The Negotiable Instruments Act,1881: Meaning & Types

THE NEGOTIABLE INSTRUMENTS ACT,1881

 

 

TOPIC-

  • Negotiable Instruments- Meaning, types.

 

 

  • What is a Negotiable Instrument?

 

A Negotiable Instrument is that document that includes a ‘promise to pay’ a certain amount of money to the bearer of the document. Its a mode of transferring a debt from one person to another. Negotiable Instruments are always in written form.

 

Examples of Negotiable instruments are- a cheque, a promissory note, a bill of exchange.

 

The best thing about Negotiable instruments is that they are easily transferrable, negotiable and a good and easy substitute for money.

 

Negotiable instruments are widely used for trade/business.

 

 

  • Types of Negotiable Instruments?

 

As stated above, among the various, a cheque, a promissory note and  a bill of exchange are provided under the Act which are explained in detail below-

 

 

 

  1. PROMISSORY NOTE-

 

A promissory note is that written document by way of which a written promise to pay a certain amount of money taken/levied from the payee is made.

 

The person who makes the promissory note and who lends the money from another is known as the ‘Maker’ and the person from whom such amount is lended/levied is known as the ‘Payee’.

A promissory note should always be made with that person who has the ability to repay the money. A promissory note requires two parties to come into existence.

 

A promissory note must always be signed by the Maker, should always be in writing, it must contain an undertaking to pay and should also bear a sufficient stamp as required under the Indian Stamp Act.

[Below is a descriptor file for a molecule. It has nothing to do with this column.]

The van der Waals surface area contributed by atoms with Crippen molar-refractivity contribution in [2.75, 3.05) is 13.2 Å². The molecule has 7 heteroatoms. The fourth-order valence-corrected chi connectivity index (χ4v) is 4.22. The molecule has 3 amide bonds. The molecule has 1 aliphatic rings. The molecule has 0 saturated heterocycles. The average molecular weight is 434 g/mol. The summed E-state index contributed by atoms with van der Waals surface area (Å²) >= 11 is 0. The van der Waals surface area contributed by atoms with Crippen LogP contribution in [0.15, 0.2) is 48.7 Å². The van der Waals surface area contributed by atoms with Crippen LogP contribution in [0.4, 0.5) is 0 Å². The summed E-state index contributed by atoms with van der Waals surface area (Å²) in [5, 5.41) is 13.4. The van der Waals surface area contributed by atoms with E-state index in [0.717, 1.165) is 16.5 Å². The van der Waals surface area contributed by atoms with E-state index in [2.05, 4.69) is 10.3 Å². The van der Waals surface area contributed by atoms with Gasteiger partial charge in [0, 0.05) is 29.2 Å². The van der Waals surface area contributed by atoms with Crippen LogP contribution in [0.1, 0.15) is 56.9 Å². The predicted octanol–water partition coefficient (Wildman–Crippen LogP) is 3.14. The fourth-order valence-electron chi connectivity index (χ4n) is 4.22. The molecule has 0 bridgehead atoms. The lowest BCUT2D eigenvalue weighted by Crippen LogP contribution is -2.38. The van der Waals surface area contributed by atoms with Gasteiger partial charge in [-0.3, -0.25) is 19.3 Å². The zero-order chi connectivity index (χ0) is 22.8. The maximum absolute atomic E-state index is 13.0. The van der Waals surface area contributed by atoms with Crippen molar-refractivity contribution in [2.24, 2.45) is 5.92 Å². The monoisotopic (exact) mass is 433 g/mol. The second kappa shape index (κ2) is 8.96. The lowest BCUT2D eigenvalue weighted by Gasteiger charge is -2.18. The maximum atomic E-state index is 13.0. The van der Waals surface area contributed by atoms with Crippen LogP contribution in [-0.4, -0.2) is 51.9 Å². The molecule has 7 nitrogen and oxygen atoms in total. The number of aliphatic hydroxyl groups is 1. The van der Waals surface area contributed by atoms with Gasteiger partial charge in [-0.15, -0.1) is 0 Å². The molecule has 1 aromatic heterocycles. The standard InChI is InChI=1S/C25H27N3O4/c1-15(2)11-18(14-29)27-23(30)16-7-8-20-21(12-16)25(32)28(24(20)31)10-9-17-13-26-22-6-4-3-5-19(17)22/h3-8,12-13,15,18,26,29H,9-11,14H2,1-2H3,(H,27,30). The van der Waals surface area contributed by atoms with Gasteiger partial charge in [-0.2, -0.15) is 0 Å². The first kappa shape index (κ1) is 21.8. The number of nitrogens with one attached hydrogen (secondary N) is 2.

1. BILL OF EXCHANGE-

 

Section 5 of the Act provides that a bill of exchange is that instrument which is in writing consisting of an unconditional order, which is signed by the maker in order to pay a certain amount of money to a certain person at a predetermined future date.

 

A bill of exchange is made between three parties namely the- drawer, drawee and payee.

 

A person who makes the bill of exchange is known as the drawer. A person on whom the bill is drawn is called a drawee and to whom the amount mentioned in the bill of exchange is payble is known as payee.

 

The difference between a promissory note and a bill of exchange is that a bill of excxhange can bind one party to pay a third party the money who was not a party to the bill of exchange at the time it was executed.

 

 

 

 

 

  1. CHEQUE-

 

 

A cheque in general is that document that orders a payment of money from a bank account. But as per Section-6  of the Negotiable Instruments Act provides that- A “cheque” is a bill of exchange drawn on a specified banker and not expressed to be payble otherwise than on demand and it includes the electronic image of a truncated cheque and the cheque in the electronic form.

 

A cheque is always payable by the banker only on demand and must fullfill all the requirements of a bill of exchange and can be drawn for a certain sum of money.

 

The person who writes the check is known as the ‘drawer’. The drawer writes the date on the cheque, writes the amount of money payable, signs it ordering his bank which is known as the ‘drawee’ to pay the amount of money stated in the cheque to such person, in the favour of whom the cheque has been signed.

 

A cheque is always drawn on the funds of the drawer and it does not requires any stamping.

 

  • Kinds of cheques-

 

Cheques are of different kinds-

 

  1. Bearer Cheque
  2. Crossed Cheque
  3. Open cheque
  4. Order Cheque
  5. Marked Cheque
  6. Not payable or bad cheque
  7. Ante-dated Cheque
  8. Post dated Cheque
  9. Stale Cheque
  10. Multilated Cheque
  11. Digital Cheque- Cheques in Electronic form and Truncated Cheques.
  12. Banker Cheque
  13. Golden Cheque
  14. Travellers Cheque

 

 

 

 

 

 

 

 

 

 

 

 

 

 

 

 

 

 

 

 

 

 

 

(Visited 3,777 times, 19 visits today)